I am not a fan of public transit.

Commuting seems like the most unproductive use of time — and if you’ve ever tried to study on the bus or the subway, you probably know how difficult it can be. Distractions are everywhere: bumpy roads make for disastrous handwriting, and there’s never enough room to work. But the dreaded commute is inevitable for many of us students, whether it’s to school, a volunteer shift, a sports practice, or otherwise. This week, I’ve gathered some tips to make better use of your time on the go.

1. Use audio.

Reading on the bus can cause dizziness, so listening to study material is helpful.

  • Download the audio of books and/or textbooks you’re studying.
  • MIT OpenCourseWare and Open Yale Courses provide free audio and video lectures on university level material in various subjects.

  • Record yourself reading your notes and explaining concepts.

  • If you’re learning a language, listen to podcasts or songs in that language.

  • Block out distractions with a study playlist (read How to Make the Perfect Study Playlist(s)) or some white noise (we recommend Coffitivity).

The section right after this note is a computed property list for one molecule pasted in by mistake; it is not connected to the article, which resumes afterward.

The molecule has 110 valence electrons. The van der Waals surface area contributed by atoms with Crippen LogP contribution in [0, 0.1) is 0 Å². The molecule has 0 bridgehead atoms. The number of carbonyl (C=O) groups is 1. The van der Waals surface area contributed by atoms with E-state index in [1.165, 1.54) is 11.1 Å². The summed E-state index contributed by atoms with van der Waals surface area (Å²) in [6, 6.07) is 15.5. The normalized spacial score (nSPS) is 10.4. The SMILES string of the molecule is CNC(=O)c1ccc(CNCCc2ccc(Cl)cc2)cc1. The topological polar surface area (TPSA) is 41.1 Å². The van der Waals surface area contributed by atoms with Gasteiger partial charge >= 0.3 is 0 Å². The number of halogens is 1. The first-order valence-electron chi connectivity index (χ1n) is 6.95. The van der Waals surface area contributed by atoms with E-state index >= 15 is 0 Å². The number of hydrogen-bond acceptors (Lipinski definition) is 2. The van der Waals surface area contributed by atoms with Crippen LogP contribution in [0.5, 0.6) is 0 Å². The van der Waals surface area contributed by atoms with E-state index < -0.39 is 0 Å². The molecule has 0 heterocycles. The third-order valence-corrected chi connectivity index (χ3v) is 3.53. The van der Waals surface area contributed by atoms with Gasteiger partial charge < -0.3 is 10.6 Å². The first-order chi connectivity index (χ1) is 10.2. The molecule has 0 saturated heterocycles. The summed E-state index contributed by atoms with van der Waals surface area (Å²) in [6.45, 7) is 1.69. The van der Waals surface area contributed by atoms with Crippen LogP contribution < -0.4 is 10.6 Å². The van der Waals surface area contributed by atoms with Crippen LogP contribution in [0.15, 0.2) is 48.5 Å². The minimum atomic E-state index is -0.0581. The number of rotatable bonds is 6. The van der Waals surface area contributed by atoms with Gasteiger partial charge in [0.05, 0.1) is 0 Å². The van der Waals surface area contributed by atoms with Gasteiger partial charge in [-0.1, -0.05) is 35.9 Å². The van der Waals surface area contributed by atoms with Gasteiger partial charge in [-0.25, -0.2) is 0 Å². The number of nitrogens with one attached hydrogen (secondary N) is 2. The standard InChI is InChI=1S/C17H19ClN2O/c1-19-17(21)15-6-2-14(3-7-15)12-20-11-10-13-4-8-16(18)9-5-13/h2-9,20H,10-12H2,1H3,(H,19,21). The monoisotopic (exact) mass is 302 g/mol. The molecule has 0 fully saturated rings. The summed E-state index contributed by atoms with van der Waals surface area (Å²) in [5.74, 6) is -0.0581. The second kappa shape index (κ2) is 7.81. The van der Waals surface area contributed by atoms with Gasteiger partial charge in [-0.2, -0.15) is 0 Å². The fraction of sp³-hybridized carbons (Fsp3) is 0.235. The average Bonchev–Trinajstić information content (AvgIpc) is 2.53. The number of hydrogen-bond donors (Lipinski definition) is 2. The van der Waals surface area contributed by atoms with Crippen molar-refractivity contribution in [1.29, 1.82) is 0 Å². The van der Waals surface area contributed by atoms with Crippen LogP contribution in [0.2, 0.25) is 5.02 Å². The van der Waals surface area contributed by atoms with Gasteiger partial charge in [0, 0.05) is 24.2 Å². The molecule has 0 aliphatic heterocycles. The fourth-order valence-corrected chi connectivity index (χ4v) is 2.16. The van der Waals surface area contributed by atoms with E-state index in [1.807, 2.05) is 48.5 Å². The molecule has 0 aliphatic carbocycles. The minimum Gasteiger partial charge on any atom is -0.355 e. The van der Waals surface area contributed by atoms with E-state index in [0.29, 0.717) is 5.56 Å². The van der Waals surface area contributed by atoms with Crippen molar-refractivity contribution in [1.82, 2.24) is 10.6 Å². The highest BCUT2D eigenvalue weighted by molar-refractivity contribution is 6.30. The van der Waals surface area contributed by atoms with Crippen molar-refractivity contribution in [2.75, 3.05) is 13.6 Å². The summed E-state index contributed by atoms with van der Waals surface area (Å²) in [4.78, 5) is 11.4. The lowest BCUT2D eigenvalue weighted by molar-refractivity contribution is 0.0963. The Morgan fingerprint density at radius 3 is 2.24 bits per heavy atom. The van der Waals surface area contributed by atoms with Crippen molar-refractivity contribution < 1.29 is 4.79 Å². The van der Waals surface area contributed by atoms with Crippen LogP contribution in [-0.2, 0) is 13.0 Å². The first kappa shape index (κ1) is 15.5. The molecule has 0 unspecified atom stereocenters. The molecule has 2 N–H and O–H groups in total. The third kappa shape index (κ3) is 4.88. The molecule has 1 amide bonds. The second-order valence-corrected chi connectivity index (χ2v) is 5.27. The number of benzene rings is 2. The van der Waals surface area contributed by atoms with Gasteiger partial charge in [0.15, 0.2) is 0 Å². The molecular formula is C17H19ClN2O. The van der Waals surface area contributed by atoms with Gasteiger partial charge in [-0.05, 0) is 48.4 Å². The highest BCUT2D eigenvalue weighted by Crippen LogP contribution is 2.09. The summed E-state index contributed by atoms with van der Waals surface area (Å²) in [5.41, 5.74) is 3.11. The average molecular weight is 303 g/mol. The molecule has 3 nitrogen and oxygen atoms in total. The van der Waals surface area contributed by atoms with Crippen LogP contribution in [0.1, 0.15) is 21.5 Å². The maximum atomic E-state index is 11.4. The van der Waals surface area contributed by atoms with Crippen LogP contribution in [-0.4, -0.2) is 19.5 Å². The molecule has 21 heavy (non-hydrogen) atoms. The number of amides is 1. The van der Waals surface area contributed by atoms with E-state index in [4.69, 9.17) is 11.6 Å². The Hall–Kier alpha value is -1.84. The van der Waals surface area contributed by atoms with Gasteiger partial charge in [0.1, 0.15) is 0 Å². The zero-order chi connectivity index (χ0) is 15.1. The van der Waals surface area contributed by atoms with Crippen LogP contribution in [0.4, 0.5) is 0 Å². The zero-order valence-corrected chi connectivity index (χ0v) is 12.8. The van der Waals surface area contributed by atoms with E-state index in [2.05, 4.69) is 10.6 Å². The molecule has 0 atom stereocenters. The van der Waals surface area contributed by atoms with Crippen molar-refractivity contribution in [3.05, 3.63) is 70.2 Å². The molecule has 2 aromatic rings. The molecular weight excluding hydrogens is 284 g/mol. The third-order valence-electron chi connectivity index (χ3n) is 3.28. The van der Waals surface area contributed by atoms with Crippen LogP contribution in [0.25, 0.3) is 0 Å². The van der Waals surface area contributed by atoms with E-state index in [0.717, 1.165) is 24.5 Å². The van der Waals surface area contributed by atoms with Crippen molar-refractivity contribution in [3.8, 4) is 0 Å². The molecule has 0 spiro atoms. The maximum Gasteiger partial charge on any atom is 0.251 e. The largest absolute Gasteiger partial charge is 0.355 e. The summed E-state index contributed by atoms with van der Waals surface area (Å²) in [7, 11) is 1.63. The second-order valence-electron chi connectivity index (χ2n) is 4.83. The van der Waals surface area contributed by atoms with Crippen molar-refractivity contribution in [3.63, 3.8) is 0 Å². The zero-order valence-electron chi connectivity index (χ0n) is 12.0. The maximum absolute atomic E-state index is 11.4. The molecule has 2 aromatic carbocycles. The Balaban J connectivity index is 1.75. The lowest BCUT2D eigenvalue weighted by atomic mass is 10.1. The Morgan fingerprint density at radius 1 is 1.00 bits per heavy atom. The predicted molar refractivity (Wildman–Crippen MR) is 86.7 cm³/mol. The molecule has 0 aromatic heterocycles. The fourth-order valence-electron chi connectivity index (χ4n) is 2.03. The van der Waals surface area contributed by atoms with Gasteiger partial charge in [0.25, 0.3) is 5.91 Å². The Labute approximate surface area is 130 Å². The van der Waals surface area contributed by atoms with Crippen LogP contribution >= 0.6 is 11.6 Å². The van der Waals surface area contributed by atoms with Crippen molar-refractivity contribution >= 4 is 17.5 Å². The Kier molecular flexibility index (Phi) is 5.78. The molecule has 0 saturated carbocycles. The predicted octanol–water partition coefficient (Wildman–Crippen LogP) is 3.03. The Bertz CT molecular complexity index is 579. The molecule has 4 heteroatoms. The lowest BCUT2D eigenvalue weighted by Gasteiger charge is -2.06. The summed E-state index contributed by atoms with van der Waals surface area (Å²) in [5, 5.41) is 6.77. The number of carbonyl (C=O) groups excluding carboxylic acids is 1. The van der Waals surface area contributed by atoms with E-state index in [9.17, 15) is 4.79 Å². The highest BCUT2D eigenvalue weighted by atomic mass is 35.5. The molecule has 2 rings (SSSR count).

2. Make your workspace portable.

  • Use a clipboard to organize and carry around loose papers.

  • Only keep the essentials in your pencil case.

  • Use mobile devices, such as a phone or tablet. That way, you can review various documents or use study apps.

3. Use flashcards.

They’re easy to carry in your pocket and save time when memorizing information.

  • You can use index cards and keep them together with a binder clip or keychain ring.

  • There are also apps, like Quizlet, that easily create digital flashcards.

4. Make summary sheets.

  • Instead of hauling out notebooks and binders, summarize key notes for a unit or topic on one sheet of paper. You’ll be able to see important concepts right away and study with less clutter.

5. Plan ahead.

  • Use commute time to go over tasks you need to complete for the day, week, or month. Do you have any big assignments coming up? Chores you need to do? How will you prioritize your tasks?

6. Explain concepts to someone else.

  • If travelling with family, friends, or classmates, ask them if you can explain study concepts to them. It might be a little awkward at first, but having to re-teach information to others helps you understand it better. Plus, you’ll be exercising your social skills!

When life gives you long, stressful commutes, turn them into study sessions.

 

Bon voyage,

Hannah

2 Comments